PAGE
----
So, who will take us off Earth?
Blue Origin is a company that is not known to everyone, but which has gigantic plans. It was founded by Jeff Bezos, the creator of Amazon (now the richest man in the world). She is developing rocket engines and test flights and has already announced flights to Earth from space!
It will look like this: 6 people will be placed in a 15-cubic meter capsule, then it will be delivered to a height of 100 km and released - the platform will slowly descend by parachute, and at this time tourists will be able to admire the beauty of the Earth. All this will cost in the region of 100-200 thousand dollars, the launch date and flight time are unknown
But not only Blue Origin will send the future tourist into space. Virgin Galactic, which is part of the Virgin Group network of companies, is engaged in space tourism and came closest to this. At least she is already accepting applications for future flights.
The company launches the future tourist into space on the VSS Unity module-ship, which in turn is launched using the reusable WhiteKnightTwo spacecraft. As soon as the tourist enters space, the module is detached and slowly lowered to Earth. Weightlessness, many beautiful photographs and breathtaking await those who are willing to pay $ 250,000. And we need to hurry - there are already 700 applications!
In 2022, we will be able to see a landmark event - Orion Span is going to open a luxury hotel right in Earth orbit. Four lucky ones and two crew members will stay in luxurious rooms with views of the Earth for 12 days. The tour cost is $ 9. million, and the initial deposit is $ 80 thousand. Also included is a three-month flight preparation. A smart offer, don't you think? :)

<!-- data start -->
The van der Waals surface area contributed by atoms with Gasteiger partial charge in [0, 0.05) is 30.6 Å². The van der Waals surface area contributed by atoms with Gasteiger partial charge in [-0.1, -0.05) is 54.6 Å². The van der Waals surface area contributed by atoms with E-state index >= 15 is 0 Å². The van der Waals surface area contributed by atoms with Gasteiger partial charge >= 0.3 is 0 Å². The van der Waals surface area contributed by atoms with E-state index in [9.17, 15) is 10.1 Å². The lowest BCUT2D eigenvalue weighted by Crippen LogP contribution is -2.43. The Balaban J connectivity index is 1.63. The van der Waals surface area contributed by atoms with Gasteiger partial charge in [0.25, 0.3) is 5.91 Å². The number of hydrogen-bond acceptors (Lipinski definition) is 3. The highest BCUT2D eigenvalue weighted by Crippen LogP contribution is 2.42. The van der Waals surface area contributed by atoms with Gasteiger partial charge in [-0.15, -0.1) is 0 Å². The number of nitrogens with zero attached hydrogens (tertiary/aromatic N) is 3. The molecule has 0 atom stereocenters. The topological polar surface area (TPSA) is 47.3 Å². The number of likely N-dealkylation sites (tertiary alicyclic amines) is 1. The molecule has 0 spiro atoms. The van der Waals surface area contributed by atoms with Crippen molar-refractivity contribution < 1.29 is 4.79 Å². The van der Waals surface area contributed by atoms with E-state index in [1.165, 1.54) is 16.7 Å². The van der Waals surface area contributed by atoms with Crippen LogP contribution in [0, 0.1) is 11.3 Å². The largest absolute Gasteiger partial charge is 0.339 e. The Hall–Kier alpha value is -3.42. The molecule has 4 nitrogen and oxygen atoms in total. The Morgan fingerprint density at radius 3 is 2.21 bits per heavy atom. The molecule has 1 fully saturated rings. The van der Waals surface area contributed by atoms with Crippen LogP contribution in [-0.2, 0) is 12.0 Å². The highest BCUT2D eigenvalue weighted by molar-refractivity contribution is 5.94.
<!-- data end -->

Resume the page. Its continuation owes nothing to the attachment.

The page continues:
Cosmos Agency • Space tourism • Interstellar travel is much more real than you think
Milner, Hawking and Zuckerberg
The expression “Fly to the Moon”, for most of us, evokes associations on the brink of fantasy, comparable only to projects like Apollo 11 (Apollo 11) to deliver a person to the surface of the Moon. The Breakthrough Starshot Initiative takes us far beyond the limits of the moon, as its goal is to travel to the nearest solar systems.
The use of artificial intelligence automation will accelerate the discovery of such materials. The essence of automation is that the machine will be able to generate a library of tens of thousands of materials for testing. This will make it much easier for engineers to select the best options for research and development.
Even though Starchip will use a tiny nuclear-powered radioisotope battery for the 24-year journey, we'll still need regular chemical batteries for the lasers. Lasers will consume huge amounts of energy in a short amount of time, which means that the power must be stored as close as possible.
Battery capacity is growing by an average of 5-8% per year; we often do not notice this, because the energy consumption of gadgets grows proportionally, leaving the overall service life the same. If the dynamics of battery improvement continues, in 20 years they should have an increase of 3-5 times their current capacity. These expectations rely on the innovation of Tesla-Solar City (Tesla-Solar City) from investments in battery technology. Companies in Kauai have already installed about 55,000 batteries to power much of their infrastructure.